This is disturbing, so don’t read further if you will be triggered.
I was recently informed about a female whose eyes are literally out of the sockets because her partner hit her with a metal toe boot (she sneezed and the eyes popped out).
This isn’t an uncommon reality at all. Domestic violence, and violence against women generally, is so common I’m shocked that the world is still running. Consider the following.
– In the U.S., some 85% of domestic abuse victims (I don’t have an issue using the word “victim” – I think “survivor” is a far worse term) are women, some 15% are men.
– In the U.S., every. single. day. at least three women are killed by a current or former partner.
– In the U.S., every. single. day. 4,774,000 women experience physical violence by their partner. (And this doesn’t even include non-physical violence – like emotional, psychological, financial, and other.)
– In the U.S., in 2011: 1,509 women were murdered by men they knew – some 264 of which took place during an argument! (And they say women are “emotional”!)
And this is just in the U.S.! (It should be highlighted more because of the way that American activists looove to talk about women victims of other countries but ignore their own realities. It’s just more fancy and trendy to go and pretend to fix other people’s issues instead.) And this is only domestic violence. Realities like rape, other sexual assault, intimidation, threats, etc. aren’t even considered here. I’m not even going to go into that, but at least every other female (woman or girl) friend of mine has experienced blackmailing, threats, and other sorts of abuse that’s not necessarily physical.
This, Patriarchy, is why women are “picky” when it comes to marriages and relationships. This is why we’re “too picky” to marry easily. The above incident of the young woman with her eyes out of the socket because her partner decided he could do that to her, the stats on domestic abuse, the stories I know and hear of my own friends and colleagues and blog readers and others who are in marriages and relationships that are traumatizing. These are the reasons that should help explain why we are “picky.” The women I meet in hotels who are in wheelchairs because their former husbands attempted to murder them but instead ended up leaving them in wheelchairs – and who are now with equally abusive partners because of their disability and their need to rely on someone else for help. The friends who are married to monsters who are amazing to them in public/in front of their friends and families so that no one would believe them when these women say they’re actually being abused in the privacy of their homes.
We’re picky because, you see, Patriarchy, being with the wrong man can literally kill us. It’s a question of our lives; it’s not a game. No ifs and buts.
People need to understand that we know what we’re doing when we refuse to be with certain men. Sometimes we’re successful in filtering out the potentially violent ones, sometimes (most times) we’re unsuccessful. But the filtering, screening process is essential, even if we’re often unsuccessful in choosing the right partner to be with.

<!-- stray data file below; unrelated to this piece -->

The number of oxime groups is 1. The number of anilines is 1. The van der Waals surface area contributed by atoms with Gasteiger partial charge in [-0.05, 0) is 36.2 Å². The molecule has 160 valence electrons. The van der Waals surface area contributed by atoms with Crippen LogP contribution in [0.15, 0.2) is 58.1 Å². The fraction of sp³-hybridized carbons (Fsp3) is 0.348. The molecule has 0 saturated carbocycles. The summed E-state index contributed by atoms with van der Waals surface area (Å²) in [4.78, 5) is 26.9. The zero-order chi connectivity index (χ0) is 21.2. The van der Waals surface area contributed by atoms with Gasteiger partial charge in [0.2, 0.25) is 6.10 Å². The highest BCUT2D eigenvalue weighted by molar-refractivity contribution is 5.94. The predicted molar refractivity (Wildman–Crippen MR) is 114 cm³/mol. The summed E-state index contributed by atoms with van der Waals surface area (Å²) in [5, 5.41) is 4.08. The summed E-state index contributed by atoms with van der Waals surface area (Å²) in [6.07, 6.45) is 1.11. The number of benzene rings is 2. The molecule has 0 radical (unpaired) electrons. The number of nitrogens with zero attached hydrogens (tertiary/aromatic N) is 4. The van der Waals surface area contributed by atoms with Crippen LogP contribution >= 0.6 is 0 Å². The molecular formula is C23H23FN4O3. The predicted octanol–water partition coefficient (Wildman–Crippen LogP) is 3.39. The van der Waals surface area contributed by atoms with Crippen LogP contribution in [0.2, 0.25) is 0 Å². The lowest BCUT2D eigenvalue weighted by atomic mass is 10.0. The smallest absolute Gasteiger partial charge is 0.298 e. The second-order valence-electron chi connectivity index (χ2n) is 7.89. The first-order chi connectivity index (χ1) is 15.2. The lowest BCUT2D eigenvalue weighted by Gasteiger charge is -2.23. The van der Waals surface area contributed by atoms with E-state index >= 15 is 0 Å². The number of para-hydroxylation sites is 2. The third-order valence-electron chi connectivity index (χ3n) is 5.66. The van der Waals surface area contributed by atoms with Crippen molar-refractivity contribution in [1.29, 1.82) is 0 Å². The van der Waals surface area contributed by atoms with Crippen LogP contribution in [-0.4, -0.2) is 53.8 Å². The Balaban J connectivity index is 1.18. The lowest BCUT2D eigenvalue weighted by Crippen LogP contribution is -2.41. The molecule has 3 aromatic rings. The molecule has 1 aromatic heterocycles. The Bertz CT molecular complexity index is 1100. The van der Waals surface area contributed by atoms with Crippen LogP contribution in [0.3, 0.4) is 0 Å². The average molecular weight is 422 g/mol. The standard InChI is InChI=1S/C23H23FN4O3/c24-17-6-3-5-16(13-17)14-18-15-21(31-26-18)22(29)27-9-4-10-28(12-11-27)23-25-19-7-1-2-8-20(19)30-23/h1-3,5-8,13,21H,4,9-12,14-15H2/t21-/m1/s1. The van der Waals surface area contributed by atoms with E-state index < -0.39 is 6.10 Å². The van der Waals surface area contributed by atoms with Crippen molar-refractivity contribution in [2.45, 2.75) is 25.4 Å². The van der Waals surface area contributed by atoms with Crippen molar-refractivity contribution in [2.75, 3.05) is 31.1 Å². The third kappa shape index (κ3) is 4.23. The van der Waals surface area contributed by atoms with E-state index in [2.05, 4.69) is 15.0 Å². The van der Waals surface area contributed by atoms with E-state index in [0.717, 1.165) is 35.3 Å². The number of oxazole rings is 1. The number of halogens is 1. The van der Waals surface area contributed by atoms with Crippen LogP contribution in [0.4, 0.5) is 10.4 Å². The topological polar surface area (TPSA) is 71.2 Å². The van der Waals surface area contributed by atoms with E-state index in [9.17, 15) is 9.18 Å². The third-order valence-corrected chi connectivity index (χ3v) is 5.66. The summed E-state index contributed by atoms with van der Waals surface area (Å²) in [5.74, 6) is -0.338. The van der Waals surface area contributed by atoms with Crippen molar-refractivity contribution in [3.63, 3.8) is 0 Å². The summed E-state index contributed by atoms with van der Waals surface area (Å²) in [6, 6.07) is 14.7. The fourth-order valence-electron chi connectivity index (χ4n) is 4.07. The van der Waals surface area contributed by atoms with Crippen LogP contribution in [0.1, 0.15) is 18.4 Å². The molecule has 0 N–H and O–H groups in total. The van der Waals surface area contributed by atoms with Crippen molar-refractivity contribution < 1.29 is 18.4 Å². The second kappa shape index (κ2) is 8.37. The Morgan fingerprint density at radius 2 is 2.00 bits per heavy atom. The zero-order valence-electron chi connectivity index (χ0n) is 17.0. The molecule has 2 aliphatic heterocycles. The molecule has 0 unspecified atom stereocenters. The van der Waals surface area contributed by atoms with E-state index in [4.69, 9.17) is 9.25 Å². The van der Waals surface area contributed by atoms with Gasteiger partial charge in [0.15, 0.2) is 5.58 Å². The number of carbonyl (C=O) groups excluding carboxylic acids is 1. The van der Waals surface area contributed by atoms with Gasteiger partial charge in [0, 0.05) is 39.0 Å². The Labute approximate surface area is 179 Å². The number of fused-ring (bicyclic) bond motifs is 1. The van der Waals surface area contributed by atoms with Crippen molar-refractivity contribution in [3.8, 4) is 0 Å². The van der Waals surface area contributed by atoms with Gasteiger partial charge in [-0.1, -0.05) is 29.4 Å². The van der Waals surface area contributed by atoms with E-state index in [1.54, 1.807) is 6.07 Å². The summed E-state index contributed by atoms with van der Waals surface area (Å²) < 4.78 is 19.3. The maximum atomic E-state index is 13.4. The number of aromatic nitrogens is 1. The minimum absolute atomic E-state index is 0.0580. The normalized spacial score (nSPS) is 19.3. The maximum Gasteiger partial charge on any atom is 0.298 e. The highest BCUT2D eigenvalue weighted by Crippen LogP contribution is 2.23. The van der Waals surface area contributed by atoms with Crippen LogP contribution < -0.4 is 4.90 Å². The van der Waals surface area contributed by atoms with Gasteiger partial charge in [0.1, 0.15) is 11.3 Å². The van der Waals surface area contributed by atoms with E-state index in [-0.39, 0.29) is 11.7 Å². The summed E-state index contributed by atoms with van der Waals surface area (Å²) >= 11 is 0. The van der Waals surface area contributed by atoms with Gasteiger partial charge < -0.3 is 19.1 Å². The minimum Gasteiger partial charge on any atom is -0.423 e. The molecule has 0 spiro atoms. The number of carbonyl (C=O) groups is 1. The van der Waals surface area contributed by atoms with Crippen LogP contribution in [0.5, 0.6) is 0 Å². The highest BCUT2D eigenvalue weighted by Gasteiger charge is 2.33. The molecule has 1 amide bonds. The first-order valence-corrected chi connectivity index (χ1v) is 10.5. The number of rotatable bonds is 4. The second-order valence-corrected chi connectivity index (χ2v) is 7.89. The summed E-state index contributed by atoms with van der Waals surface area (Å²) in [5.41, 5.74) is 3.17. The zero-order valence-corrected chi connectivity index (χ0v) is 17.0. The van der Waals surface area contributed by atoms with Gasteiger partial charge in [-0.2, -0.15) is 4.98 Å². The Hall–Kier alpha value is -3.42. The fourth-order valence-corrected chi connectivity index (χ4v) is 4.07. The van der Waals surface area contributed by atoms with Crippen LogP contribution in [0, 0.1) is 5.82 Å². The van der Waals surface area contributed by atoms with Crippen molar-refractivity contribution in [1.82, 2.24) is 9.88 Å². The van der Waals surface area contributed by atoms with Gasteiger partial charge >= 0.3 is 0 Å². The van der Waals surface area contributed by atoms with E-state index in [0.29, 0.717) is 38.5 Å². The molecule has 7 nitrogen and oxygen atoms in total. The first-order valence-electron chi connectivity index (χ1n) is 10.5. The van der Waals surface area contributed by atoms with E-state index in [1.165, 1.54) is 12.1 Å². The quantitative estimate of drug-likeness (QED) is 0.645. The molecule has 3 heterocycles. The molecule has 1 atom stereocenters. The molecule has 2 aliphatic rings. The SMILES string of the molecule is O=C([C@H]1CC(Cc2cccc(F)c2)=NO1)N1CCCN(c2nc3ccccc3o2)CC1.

Of course, that’s not to say that it’s our fault when we end up in bad relationships and marriages because we didn’t do enough to detect signs of violence. It’s to say, when we are being what you see as “picky,” most of us see as an attempt to survive the patriarchy – literally just to have a companion we feel completely safe with, physically and sexually and emotionally and just generally.
Research claims that women are “picky” like this because they’re thinking of their babies, that they want to make sure that the sperm that enters them is worth entering them, that they don’t wanna carry just anyone’s babies. This isn’t totally inaccurate (I’m sure it’s not inaccurate at all – no one wants to carry badness inside them for ~9 months and then deal with it for the rest of their lives). But that’s not the whole truth. For some women, children aren’t even a thing that crosses their mind when they are choosing their partners. Not all women want to be mothers, and not all women can become mothers. But we’re “picky” about who we marry and date and spend time with because of the reality of the extremely high possibility of our being murdered by men. Sure, not all men (and if this crossed your mind, you’re a huge part of the problem for being so defensive), but yes every single woman is a potential victim of some sort of violence. Talk to any woman you know and ask her how safe she feels walking alone somewhere at night, even in a relatively safe neighborhood, when she hears someone walking behind her.
People hear these things, and some people still wonder why women are so “angry.” We have every right to be angry. I’m shocked that more people aren’t angry that this is the case. You realize this world cannot be safe for anyone if it’s so unsafe for an ENTIRE gender, for over half a population of the world. I’m amazed the world isn’t turning upside down given this too serious a crime against women. It’s like what Annabel Crabb says (image on the left): “I am a feminist because it bothers me that a woman gets killed by her male partner every single week [I’d correct that with “every single day”], and somehow that doesn’t qualify as a tools-down national crisis even though if a man got killed by a shark every week, we’d probably arrange to have the ocean drained.” I love, love it when women see what patriarchy is doing to them and call it out like this.